Limit shapes for square ice and tails of the KPZ equation

Lead Research Organisation: King's College London
Department Name: Mathematics


This research proposal is pointing at two fundamental problems in the theory of exactly solvable lattice models in statistical physics and the field of integrable probability, investigating various conjectures on scaling limits and universality behaviors for correlation and distribution functions. It aims at: (a) the exact description of limit shapes in the domain wall six-vertex model in its different phase regions; and (b) the derivation of tail expansions and large deviation principles for the Kardar-Parisi-Zhang equation. The central goal of this proposal is to discover a problem specific Riemann-Hilbert approach for both projects (a) and (b) and complete them through the development of novel nonlinear steepest descent techniques in combination with original ideas and techniques coming from random matrix theory and integrable systems.

The six-vertex model is the prototypical vertex integrable model for two-dimensional crystals with hydrogen bonding. It was introduced by Pauling as model for a flat H2O crystal and famously analyzed by Lieb and Sutherland for periodic boundary conditions. Subject to domain wall boundary conditions, the six-vertex model generalizes the dimer model on the Aztec diamond as well as ensembles of enumerated alternating sign matrices. Yet, the integrability in the six-vertex model with domain wall boundary conditions is fundamentally different from the determinantal or Pfaffian structures encountered in tiling or dimer models. In turn, almost nothing has been rigorously established about the six-vertex model's general geometry and its limit shapes. This fact identifies strand (a) as a central problem in mathematical statistical mechanics.

The celebrated Kardar-Parisi-Zhang (KPZ) equation has become the quintessential model for random surface growth processes with numerous remarkable connections to a number of different physical phenomena. Despite several impressive results in recent KPZ literature there is still a substantial lack of fine solution properties, for instance rigorous lower tail expansions are poorly understood. I propose to derive such estimates by developing a nonlinear steepest descent method for operator-valued Riemann-Hilbert problems. This is an analytical approach to a problem in integrable probability and stochastic analysis which was previously inaccessible from either field. This fact identifies strand (b) as a current important problem in integrable probability which will be solved through the development of novel integrable systems techniques. Thus, firmly placing one of the most celebrated stochastic PDEs in the realm of integrable systems.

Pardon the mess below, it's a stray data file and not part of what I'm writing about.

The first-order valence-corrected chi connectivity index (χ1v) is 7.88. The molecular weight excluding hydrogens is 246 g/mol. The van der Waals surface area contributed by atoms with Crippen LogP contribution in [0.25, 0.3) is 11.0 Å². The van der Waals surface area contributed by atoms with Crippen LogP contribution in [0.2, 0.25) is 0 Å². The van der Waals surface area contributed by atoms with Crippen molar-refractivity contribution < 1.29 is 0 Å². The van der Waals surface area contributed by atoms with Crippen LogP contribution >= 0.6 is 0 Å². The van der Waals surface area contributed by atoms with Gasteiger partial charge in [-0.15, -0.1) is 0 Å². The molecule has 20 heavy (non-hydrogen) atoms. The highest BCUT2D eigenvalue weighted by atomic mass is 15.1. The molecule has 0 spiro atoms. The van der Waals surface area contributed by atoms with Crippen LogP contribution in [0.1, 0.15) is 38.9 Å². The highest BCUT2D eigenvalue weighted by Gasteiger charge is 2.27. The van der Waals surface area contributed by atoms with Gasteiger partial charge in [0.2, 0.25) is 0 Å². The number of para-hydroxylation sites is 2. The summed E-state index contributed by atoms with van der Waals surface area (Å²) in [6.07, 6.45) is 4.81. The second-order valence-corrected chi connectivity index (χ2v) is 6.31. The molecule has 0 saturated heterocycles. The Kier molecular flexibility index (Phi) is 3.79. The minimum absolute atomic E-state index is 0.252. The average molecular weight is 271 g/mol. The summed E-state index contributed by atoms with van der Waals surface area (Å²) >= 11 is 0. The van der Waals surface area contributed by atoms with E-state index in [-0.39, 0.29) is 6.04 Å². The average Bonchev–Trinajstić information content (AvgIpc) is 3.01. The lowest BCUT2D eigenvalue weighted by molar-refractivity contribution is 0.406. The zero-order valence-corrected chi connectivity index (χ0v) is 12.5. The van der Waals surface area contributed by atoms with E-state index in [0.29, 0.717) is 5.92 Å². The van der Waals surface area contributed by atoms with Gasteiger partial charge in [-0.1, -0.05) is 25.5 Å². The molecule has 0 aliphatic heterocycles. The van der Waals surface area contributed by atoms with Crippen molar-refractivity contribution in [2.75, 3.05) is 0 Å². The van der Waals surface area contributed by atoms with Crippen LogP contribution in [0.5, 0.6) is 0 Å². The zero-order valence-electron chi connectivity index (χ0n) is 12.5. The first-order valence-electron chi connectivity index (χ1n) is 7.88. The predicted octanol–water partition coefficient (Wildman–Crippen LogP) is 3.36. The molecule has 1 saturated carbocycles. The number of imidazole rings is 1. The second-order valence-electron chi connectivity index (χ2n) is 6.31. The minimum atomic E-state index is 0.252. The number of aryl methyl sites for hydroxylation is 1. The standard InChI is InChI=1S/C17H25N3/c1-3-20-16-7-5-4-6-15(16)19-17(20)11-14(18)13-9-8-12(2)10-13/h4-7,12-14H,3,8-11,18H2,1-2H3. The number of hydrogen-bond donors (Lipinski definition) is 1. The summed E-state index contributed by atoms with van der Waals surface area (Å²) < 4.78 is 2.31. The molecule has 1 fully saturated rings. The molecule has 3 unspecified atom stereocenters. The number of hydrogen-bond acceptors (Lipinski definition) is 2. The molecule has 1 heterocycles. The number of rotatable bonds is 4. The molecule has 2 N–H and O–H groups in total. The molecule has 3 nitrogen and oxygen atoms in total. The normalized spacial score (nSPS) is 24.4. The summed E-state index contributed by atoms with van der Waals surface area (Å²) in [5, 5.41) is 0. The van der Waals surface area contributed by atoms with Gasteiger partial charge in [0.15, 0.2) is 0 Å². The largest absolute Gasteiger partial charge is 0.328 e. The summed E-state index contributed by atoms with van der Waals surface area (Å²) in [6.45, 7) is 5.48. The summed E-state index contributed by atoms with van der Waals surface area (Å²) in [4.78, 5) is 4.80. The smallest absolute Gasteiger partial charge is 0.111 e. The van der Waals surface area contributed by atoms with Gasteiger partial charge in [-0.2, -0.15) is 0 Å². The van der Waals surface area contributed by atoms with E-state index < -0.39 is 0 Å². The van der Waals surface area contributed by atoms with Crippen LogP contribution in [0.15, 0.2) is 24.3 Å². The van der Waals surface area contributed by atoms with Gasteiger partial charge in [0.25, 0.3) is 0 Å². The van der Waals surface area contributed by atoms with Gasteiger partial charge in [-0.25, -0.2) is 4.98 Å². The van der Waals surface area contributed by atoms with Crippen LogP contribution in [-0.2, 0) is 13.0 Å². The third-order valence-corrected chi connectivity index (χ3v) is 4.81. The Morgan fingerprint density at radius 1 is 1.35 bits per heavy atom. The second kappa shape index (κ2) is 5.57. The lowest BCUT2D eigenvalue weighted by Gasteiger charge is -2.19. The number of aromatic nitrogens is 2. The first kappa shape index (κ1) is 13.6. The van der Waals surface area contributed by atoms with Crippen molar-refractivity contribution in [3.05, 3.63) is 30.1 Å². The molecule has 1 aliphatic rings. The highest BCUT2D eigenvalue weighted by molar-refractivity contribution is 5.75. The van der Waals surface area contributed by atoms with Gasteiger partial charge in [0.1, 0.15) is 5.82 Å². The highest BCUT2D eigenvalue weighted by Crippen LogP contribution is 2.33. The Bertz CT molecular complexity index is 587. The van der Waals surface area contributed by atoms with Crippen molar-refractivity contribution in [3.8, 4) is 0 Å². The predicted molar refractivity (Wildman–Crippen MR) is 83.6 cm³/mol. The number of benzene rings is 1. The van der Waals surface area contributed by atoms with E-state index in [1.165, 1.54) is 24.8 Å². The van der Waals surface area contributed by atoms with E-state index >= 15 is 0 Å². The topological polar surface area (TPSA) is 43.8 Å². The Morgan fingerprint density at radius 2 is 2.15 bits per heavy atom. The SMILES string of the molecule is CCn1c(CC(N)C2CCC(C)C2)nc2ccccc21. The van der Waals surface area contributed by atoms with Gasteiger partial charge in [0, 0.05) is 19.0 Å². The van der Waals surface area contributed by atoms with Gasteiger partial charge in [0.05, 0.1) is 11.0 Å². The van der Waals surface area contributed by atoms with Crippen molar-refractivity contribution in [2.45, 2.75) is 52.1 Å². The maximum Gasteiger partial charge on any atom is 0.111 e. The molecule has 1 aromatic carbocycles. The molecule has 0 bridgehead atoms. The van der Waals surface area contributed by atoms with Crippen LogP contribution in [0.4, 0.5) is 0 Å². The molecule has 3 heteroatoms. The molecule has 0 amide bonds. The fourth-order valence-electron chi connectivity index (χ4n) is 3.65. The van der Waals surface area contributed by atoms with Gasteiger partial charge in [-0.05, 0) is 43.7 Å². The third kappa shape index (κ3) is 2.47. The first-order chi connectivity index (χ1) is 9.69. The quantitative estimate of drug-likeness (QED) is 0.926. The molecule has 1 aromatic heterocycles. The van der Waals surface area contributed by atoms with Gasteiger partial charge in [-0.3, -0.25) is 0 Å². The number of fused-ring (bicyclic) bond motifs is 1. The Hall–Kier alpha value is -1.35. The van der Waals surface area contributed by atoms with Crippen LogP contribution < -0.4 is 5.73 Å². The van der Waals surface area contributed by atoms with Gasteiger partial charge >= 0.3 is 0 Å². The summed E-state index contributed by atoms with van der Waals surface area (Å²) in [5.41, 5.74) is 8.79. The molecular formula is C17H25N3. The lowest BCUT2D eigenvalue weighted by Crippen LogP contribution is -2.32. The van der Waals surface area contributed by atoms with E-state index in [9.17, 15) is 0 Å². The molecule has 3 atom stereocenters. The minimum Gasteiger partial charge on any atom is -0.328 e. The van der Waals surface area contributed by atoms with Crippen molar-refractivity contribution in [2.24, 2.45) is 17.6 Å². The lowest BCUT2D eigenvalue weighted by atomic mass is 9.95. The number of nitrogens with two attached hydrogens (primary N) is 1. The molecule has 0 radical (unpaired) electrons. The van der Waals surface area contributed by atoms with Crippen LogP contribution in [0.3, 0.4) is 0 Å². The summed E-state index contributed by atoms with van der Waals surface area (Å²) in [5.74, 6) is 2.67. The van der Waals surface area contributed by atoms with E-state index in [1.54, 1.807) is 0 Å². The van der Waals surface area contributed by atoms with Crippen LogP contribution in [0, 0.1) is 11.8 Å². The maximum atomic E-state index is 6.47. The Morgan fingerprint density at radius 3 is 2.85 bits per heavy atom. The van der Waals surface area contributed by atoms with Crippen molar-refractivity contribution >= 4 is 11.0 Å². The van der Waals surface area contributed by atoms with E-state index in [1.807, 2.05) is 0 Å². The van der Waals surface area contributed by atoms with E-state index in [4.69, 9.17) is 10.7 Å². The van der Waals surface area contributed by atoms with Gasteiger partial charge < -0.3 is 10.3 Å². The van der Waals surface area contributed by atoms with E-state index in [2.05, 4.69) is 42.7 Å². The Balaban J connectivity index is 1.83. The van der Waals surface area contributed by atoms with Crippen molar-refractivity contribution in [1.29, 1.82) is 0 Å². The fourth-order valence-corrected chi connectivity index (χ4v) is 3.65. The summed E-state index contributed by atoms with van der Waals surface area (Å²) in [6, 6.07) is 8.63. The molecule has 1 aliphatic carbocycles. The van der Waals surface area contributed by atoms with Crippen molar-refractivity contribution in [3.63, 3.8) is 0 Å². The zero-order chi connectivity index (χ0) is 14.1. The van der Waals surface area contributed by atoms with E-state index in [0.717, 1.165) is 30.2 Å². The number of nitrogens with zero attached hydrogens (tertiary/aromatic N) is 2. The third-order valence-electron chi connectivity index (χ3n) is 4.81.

The results of this proposal will resolve long-standing conjectures in statistical physics and integrable probability that have attracted considerable interest over the past 15 years but which were previously inaccessible by rigorous methods. Alongside the solution of strands (a) and (b), the proposed approach to both projects develops powerful mathematical techniques for the analysis of scaling and universality behaviors in mathematical physics and will thus have broad impact in other areas of mathematics and science. To be precise, I fully expect that the proposal's interdisciplinary character and mathematical results will impact the following physical problems: the theory of critical phenomena and phase separations, random growth models, combinatorial asymptotics in quantum gravity, lattice models in statistical physics, interacting particle systems, and others.

Planned Impact

The overarching impact goal of the proposal is to raise awareness of mathematical statistical mechanics and integrable probability among the current and next generation of mathematicians. Both areas have seen spectacular advances over the past 10 years with deep connections to probability, mathematical physics, representation theory and integrable systems. Yet, across the universities in Greater London, both areas are significantly underrepresented in the student body. Key focus points are thus Impact on people (hiring of a PDRA, mentoring of student theses in integrable probability/statistical mechanics and supervision of summer research projects at King's College London in the same subjects), Outreach (advertisement of integrable probability and statistical mechanics at London teacher conferences and taster days as well as King's mathematics school) and Dissemination and Communication (publication in leading mathematics and mathematical physics journals, delivery of seminar lectures across Greater London, participation in national and international conferences and organization of similar workshops and conferences in statistical mechanics and integrable probability).


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